Ayer Fue Kumbia Kings, Hoy Es Kumbia All Starz

Kumbia All Starz / A.B. Quintanilla III

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Ayer Fue Kumbia Kings, Hoy Es Kumbia All Starz Review

by Jason Birchmeier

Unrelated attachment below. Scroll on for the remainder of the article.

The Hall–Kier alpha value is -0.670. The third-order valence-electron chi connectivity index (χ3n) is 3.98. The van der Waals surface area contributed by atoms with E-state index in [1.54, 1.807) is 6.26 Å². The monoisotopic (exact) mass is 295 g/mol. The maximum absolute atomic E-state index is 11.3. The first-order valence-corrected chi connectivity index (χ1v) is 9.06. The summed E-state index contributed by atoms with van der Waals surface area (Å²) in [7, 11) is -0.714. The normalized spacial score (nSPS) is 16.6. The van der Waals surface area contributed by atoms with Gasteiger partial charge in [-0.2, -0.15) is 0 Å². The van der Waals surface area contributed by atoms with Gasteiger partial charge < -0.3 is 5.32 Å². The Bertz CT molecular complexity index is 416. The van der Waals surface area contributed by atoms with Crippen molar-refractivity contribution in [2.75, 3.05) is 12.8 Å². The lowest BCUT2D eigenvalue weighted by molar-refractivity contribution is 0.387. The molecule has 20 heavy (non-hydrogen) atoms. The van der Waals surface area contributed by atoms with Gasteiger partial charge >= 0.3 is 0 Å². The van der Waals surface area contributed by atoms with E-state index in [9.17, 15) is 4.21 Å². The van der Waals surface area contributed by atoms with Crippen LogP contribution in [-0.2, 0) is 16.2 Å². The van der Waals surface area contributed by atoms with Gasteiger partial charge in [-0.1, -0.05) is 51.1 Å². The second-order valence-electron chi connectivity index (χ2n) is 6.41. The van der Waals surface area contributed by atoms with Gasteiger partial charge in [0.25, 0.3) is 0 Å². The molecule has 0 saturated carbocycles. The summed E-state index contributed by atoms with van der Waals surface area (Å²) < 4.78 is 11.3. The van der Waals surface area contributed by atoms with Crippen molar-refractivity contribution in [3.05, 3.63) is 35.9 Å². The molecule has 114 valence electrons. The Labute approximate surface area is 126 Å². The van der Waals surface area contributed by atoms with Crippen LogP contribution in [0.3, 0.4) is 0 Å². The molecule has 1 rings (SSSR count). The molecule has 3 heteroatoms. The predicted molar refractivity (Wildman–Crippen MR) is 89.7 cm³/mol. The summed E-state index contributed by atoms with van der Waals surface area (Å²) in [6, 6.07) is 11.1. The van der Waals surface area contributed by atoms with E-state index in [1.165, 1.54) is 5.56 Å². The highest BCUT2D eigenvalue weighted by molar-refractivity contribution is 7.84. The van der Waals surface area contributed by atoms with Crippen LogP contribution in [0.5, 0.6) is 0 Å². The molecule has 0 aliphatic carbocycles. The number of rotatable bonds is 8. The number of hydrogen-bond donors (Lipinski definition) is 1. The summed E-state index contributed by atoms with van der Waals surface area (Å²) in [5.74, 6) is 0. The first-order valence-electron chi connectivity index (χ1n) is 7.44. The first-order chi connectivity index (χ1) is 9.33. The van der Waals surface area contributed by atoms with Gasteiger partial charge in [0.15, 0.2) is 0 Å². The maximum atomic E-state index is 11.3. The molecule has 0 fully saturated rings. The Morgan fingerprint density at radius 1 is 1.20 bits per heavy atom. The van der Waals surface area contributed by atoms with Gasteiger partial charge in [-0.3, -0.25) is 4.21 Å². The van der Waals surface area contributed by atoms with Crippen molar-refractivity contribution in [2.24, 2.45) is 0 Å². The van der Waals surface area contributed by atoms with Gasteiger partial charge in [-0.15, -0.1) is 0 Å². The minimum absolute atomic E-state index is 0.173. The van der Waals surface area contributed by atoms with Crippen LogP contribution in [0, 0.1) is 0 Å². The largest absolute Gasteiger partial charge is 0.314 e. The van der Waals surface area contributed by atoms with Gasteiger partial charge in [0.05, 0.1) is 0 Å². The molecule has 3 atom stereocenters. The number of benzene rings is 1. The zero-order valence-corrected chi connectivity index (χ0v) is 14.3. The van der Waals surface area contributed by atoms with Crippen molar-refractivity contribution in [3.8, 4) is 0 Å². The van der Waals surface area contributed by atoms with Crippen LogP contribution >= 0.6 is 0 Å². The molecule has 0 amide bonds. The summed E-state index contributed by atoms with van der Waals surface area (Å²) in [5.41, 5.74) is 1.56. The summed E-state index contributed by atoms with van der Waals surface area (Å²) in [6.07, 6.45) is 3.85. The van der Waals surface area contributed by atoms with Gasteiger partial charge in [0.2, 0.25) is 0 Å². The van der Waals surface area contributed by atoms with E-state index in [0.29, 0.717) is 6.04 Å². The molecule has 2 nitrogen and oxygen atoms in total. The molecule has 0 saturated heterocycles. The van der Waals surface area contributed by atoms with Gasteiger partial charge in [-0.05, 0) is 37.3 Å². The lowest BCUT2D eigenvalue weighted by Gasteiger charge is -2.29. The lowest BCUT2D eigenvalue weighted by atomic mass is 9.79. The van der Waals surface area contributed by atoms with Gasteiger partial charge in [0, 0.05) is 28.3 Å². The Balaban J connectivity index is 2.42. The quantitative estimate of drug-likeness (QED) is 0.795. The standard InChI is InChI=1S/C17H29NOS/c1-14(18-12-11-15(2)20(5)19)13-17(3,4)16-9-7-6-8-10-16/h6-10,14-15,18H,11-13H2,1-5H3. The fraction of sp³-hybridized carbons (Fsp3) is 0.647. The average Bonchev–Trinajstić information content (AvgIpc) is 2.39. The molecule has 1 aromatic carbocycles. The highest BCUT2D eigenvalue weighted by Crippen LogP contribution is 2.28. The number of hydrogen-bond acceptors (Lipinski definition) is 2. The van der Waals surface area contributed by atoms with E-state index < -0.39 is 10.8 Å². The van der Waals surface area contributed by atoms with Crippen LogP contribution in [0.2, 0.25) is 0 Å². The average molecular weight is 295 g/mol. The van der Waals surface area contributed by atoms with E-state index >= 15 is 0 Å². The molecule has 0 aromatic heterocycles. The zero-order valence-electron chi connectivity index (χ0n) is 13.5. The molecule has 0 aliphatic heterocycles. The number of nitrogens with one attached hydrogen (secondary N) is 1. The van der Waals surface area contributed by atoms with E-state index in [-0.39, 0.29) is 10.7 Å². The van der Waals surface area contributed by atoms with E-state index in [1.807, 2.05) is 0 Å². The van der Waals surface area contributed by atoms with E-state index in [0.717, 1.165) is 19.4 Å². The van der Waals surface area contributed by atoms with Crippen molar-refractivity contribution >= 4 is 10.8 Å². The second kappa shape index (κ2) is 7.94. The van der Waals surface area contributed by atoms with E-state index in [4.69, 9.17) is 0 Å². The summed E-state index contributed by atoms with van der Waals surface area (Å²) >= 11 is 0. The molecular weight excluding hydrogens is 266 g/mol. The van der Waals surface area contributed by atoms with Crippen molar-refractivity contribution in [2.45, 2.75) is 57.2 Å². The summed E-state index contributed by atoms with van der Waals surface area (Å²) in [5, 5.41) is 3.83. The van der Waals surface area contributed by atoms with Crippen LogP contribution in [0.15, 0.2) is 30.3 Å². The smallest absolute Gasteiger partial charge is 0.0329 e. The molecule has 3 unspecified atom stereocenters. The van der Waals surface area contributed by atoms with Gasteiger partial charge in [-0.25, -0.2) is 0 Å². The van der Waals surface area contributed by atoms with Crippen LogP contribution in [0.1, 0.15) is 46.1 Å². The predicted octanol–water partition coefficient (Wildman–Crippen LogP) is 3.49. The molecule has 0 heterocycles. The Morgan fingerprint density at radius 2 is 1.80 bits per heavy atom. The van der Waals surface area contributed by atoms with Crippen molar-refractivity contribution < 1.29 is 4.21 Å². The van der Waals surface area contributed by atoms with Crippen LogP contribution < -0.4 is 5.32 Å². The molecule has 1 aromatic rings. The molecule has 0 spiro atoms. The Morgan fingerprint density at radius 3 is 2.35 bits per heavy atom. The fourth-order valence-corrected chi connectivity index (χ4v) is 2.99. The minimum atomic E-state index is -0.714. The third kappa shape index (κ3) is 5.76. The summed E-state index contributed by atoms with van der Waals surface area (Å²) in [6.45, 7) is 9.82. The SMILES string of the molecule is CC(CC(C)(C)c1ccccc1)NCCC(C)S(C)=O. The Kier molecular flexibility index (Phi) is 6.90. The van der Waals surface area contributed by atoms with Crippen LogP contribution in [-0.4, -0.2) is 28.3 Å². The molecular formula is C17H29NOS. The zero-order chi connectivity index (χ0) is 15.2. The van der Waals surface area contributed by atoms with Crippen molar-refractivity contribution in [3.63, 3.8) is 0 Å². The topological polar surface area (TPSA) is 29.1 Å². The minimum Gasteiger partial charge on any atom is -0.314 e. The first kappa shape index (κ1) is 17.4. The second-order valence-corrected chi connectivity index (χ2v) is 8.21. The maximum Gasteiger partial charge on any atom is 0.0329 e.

Producer extraordinaire A.B. Quintanilla III kept his Kumbia Kings gravy train chugging along in 2006, releasing a live album early in the year (Kumbia Kings Live) and then an album of all-new material later on in the fall. The odd thing is, after seven years and lots of commercial success, he suddenly changed the group's name from Kumbia Kings to Kumbia All Starz, even though nothing changed in terms of the music or group membership. In fact, the name change is really the only significant variable differentiating Ayer Fue Kumbia Kings, Hoy Es Kumbia All Starz from Quintanilla's previous release, Fuego (2004). That's why the name change is so odd: Quintanilla spent years building up the equity of the name brand, to the point where he enjoyed some of his greatest success to date -- with "Na Na Na (Dolce Niña)," an irresistible hit from Fuego that had a long shelf life -- and earned enormous name recognition as a result. After all, this is the guy who name-dropped "Kumbia Kings!" in countless productions of his, in case anyone failed to recognize his trademark style. Sure, it is somewhat beside the point to harp on about this name change, but frankly, there's not much else noteworthy to remark about regarding Ayer Fue Kumbia Kings, Hoy Es Kumbia All Starz. It's a fine album, as usual, comprised of up-tempo cumbias and downtempo romantic ballads, with a few covers thrown in for fun ("Parece Que Va a Llover," popularized by los Panchos, is a highlight). The chief highlights here are "Mami," which kicks off the album perfectly; "Dijiste," the choice ballad; and "Chiquilla," the clear-cut, heavily produced lead single, which appears in numerous versions. These three songs are on a par with their counterparts on Fuego -- respectively, "Viento," "Parte de Mi Corazón," and "Na Na Na (Dolce Niña)" -- and are so similarly fashioned that it wouldn't be unfair to call them effective rewrites. If anything, it's worth noting that Ayer Fue Kumbia Kings is slight, offering only ten actual songs -- once you discount the ten-second intro and the three versions of "Chiquilla" tacked onto the end of the album -- three of them covers. But if Ayer Fue Kumbia Kings is slighter in its offering than Fuego, the music is comparably top-notch as far as Latin pop goes, still furthering Quintanilla's reputation as one of the genre's most consistent hitmakers.

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